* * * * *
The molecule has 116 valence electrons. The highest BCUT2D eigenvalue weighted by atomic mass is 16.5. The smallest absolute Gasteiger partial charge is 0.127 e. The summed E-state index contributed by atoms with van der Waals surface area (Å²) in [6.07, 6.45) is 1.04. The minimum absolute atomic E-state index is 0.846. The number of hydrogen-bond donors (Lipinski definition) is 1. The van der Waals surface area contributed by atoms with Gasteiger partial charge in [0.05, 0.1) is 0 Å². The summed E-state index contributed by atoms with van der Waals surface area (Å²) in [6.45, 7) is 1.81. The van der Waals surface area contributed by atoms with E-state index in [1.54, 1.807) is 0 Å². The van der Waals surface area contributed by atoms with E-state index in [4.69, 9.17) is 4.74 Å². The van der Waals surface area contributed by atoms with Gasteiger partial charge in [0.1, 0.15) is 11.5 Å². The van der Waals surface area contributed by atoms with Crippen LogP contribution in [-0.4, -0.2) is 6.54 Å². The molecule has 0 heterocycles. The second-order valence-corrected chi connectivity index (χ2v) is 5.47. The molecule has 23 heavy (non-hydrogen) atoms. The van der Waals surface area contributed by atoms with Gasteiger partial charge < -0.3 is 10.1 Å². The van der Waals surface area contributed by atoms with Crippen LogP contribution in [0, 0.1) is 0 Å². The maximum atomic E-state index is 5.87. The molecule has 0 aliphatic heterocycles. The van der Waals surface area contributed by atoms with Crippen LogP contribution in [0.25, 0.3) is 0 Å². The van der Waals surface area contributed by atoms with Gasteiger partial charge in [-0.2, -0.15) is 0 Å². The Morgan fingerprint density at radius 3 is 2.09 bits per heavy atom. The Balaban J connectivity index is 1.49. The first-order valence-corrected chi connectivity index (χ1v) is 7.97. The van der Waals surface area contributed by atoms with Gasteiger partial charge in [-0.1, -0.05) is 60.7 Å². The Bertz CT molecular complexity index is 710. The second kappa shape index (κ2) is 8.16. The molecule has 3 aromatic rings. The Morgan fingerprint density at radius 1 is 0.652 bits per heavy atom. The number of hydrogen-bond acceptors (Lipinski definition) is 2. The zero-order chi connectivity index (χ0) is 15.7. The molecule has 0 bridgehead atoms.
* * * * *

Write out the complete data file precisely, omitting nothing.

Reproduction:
The molecule has 116 valence electrons. The highest BCUT2D eigenvalue weighted by atomic mass is 16.5. The smallest absolute Gasteiger partial charge is 0.127 e. The summed E-state index contributed by atoms with van der Waals surface area (Å²) in [6.07, 6.45) is 1.04. The minimum absolute atomic E-state index is 0.846. The number of hydrogen-bond donors (Lipinski definition) is 1. The van der Waals surface area contributed by atoms with Gasteiger partial charge in [0.05, 0.1) is 0 Å². The summed E-state index contributed by atoms with van der Waals surface area (Å²) in [6.45, 7) is 1.81. The van der Waals surface area contributed by atoms with E-state index in [1.54, 1.807) is 0 Å². The van der Waals surface area contributed by atoms with E-state index in [4.69, 9.17) is 4.74 Å². The van der Waals surface area contributed by atoms with Gasteiger partial charge in [0.1, 0.15) is 11.5 Å². The van der Waals surface area contributed by atoms with Crippen LogP contribution in [-0.4, -0.2) is 6.54 Å². The molecule has 0 heterocycles. The second-order valence-corrected chi connectivity index (χ2v) is 5.47. The molecule has 23 heavy (non-hydrogen) atoms. The van der Waals surface area contributed by atoms with Gasteiger partial charge < -0.3 is 10.1 Å². The van der Waals surface area contributed by atoms with Crippen LogP contribution in [0, 0.1) is 0 Å². The maximum atomic E-state index is 5.87. The molecule has 0 aliphatic heterocycles. The van der Waals surface area contributed by atoms with Crippen LogP contribution in [0.25, 0.3) is 0 Å². The van der Waals surface area contributed by atoms with Gasteiger partial charge in [-0.2, -0.15) is 0 Å². The Morgan fingerprint density at radius 3 is 2.09 bits per heavy atom. The Balaban J connectivity index is 1.49. The first-order valence-corrected chi connectivity index (χ1v) is 7.97. The van der Waals surface area contributed by atoms with Gasteiger partial charge in [-0.1, -0.05) is 60.7 Å². The Bertz CT molecular complexity index is 710. The second kappa shape index (κ2) is 8.16. The molecule has 3 aromatic rings. The Morgan fingerprint density at radius 1 is 0.652 bits per heavy atom. The number of hydrogen-bond acceptors (Lipinski definition) is 2. The zero-order chi connectivity index (χ0) is 15.7. The molecule has 0 bridgehead atoms.